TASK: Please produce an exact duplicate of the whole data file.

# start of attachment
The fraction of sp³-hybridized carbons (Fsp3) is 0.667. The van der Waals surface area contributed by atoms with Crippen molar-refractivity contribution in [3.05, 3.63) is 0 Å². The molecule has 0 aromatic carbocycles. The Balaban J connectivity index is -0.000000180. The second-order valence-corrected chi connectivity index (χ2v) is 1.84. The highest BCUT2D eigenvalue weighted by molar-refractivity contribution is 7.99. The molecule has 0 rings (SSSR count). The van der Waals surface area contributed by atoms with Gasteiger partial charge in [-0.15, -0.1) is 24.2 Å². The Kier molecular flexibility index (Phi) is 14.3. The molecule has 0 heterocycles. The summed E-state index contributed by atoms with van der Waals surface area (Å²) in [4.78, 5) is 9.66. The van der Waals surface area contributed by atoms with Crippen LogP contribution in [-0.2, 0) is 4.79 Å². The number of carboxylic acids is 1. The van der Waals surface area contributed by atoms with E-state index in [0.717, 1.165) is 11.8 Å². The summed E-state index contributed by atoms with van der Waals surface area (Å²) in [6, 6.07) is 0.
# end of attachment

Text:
The fraction of sp³-hybridized carbons (Fsp3) is 0.667. The van der Waals surface area contributed by atoms with Crippen molar-refractivity contribution in [3.05, 3.63) is 0 Å². The molecule has 0 aromatic carbocycles. The Balaban J connectivity index is -0.000000180. The second-order valence-corrected chi connectivity index (χ2v) is 1.84. The highest BCUT2D eigenvalue weighted by molar-refractivity contribution is 7.99. The molecule has 0 rings (SSSR count). The van der Waals surface area contributed by atoms with Gasteiger partial charge in [-0.15, -0.1) is 24.2 Å². The Kier molecular flexibility index (Phi) is 14.3. The molecule has 0 heterocycles. The summed E-state index contributed by atoms with van der Waals surface area (Å²) in [4.78, 5) is 9.66. The van der Waals surface area contributed by atoms with Crippen LogP contribution in [-0.2, 0) is 4.79 Å². The number of carboxylic acids is 1. The van der Waals surface area contributed by atoms with E-state index in [0.717, 1.165) is 11.8 Å². The summed E-state index contributed by atoms with van der Waals surface area (Å²) in [6, 6.07) is 0.